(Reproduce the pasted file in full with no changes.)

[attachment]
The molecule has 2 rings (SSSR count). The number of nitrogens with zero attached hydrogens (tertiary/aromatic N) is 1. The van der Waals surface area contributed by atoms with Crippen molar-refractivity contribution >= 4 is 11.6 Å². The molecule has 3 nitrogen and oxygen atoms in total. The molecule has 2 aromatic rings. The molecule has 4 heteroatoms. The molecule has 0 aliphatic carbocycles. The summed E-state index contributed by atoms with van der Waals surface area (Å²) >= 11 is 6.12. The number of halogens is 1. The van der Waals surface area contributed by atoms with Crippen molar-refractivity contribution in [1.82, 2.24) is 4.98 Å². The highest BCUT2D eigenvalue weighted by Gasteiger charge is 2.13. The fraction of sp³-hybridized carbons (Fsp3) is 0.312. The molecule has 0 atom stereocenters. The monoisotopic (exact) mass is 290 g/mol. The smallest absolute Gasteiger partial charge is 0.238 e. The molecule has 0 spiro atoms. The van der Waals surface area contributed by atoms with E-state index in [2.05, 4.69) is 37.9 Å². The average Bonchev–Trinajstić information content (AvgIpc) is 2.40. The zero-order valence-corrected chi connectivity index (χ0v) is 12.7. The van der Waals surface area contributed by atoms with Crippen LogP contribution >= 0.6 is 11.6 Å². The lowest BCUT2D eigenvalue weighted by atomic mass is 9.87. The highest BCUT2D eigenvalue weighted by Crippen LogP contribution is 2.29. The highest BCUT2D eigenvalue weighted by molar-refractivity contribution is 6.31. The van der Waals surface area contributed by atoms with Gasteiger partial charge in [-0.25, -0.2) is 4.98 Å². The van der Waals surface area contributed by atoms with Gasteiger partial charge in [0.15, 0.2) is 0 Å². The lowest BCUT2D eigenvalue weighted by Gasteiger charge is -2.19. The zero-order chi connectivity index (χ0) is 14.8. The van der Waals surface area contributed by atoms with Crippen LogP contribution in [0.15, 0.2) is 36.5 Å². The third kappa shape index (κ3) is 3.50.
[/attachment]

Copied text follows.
The molecule has 2 rings (SSSR count). The number of nitrogens with zero attached hydrogens (tertiary/aromatic N) is 1. The van der Waals surface area contributed by atoms with Crippen molar-refractivity contribution >= 4 is 11.6 Å². The molecule has 3 nitrogen and oxygen atoms in total. The molecule has 2 aromatic rings. The molecule has 4 heteroatoms. The molecule has 0 aliphatic carbocycles. The summed E-state index contributed by atoms with van der Waals surface area (Å²) >= 11 is 6.12. The number of halogens is 1. The van der Waals surface area contributed by atoms with Crippen molar-refractivity contribution in [1.82, 2.24) is 4.98 Å². The highest BCUT2D eigenvalue weighted by Gasteiger charge is 2.13. The fraction of sp³-hybridized carbons (Fsp3) is 0.312. The molecule has 0 atom stereocenters. The monoisotopic (exact) mass is 290 g/mol. The smallest absolute Gasteiger partial charge is 0.238 e. The molecule has 0 spiro atoms. The van der Waals surface area contributed by atoms with E-state index in [2.05, 4.69) is 37.9 Å². The average Bonchev–Trinajstić information content (AvgIpc) is 2.40. The zero-order valence-corrected chi connectivity index (χ0v) is 12.7. The van der Waals surface area contributed by atoms with Crippen LogP contribution >= 0.6 is 11.6 Å². The lowest BCUT2D eigenvalue weighted by atomic mass is 9.87. The highest BCUT2D eigenvalue weighted by Crippen LogP contribution is 2.29. The highest BCUT2D eigenvalue weighted by molar-refractivity contribution is 6.31. The van der Waals surface area contributed by atoms with Gasteiger partial charge in [-0.25, -0.2) is 4.98 Å². The van der Waals surface area contributed by atoms with Gasteiger partial charge in [0.15, 0.2) is 0 Å². The lowest BCUT2D eigenvalue weighted by Gasteiger charge is -2.19. The zero-order chi connectivity index (χ0) is 14.8. The van der Waals surface area contributed by atoms with Crippen LogP contribution in [0.15, 0.2) is 36.5 Å². The third kappa shape index (κ3) is 3.50.